Moore particularly praised strawberries.
"With three grams of fiber per cup, strawberries are a good pick," she noted. "They are also packed with beneficial nutrients including potassium, folate and vitamin C."
Eating strawberries may help support brain health, too.
"In a  study of women 70 and older, eating at least two servings of strawberries per week was associated with slower rates of cognitive decline," Moore explained. "Strawberry consumption appeared to delay cognitive aging by up to two and a half years. The Memory and Aging Project found that strawberry intake was associated with a 34 percent reduced risk of Alzheimer's dementia compared to those who didn't or rarely ate strawberries. Researchers believe these results are likely due to a specific anthocyanin found in strawberries called pelargonidin."
Mind, body and heart
Brains like to be active and part of active bodies, too. Brain health depends on people remaining mentally, physically and socially engaged throughout their lives.
Health experts recommend adults get 150 minutes of moderate physical activity a week. Increasing your heart rate through exercise bathes the brain in oxygen and other nutrients vital to brain function. Exercise also increases brain-derived neurotrophic factor (BDNF), which increases the formation of synaptic connections in the brain that are needed for learning new things and forming long-term memories. The more BDNF you produce, the better your learning and memory will be.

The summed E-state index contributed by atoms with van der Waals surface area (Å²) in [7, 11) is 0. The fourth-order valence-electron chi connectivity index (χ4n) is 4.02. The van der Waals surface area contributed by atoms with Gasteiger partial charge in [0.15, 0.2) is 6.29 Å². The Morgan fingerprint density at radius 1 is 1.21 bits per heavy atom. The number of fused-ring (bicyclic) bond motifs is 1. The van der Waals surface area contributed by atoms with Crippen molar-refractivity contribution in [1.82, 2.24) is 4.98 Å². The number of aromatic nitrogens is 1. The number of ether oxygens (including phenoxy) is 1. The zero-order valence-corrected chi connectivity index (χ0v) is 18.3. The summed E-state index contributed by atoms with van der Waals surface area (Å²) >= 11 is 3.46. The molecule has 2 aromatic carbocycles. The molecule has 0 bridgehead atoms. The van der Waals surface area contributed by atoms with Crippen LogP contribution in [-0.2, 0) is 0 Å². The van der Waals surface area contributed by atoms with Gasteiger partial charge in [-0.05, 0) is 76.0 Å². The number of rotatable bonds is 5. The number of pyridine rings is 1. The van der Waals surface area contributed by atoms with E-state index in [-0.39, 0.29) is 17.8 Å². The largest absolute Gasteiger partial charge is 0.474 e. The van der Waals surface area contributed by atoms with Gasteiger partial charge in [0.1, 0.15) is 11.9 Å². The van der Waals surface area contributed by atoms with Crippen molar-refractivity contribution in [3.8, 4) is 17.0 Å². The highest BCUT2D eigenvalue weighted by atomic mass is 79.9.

Nishant Kasibhatla, a memory and peak performance expert in Singapore, describes himself as a mindset mastery expert. Kasibhatla is in the Guinness World Records book for his memorization performance and has dozens of videos on YouTube showing viewers how to improve their recall skills as well.
"Being able to memorize is a skill, and age is never a deterrent to learning any skill," Kasibhatla said. "If you are willing to take action and exercise your memory, you can improve your memory at any age. An exception could be if one is diagnosed with mental degenerative diseases.
"Making a point to actively recall information is probably the best habit to boost your attention and memory, no matter your age," Kasibhatla continued. He offered these techniques:
- After you learn something, make a point to spend a few minutes recalling what you learned.
- After reading an article, recall the main points. (Try it with this article.)
- After watching a video, recall the key ideas.
- After attending a meeting, recall the main themes discussed.
- After learning a person's name, use the name in the conversation.
Kasibhatla said the secret to improving your memory is twofold: At the time of learning (input), pay 100 percent attention to the information. After learning, begin a habit of periodically recalling (output) what you learned.
"For better memory, focus more on the output than the input," Kasibhatla advised.
While his advice primarily concerned remembering information, writing a journal or using conversation to recall how a day or a vacation was spent, for example, are memory enhancement strategies that can help you store memories to remember years from now.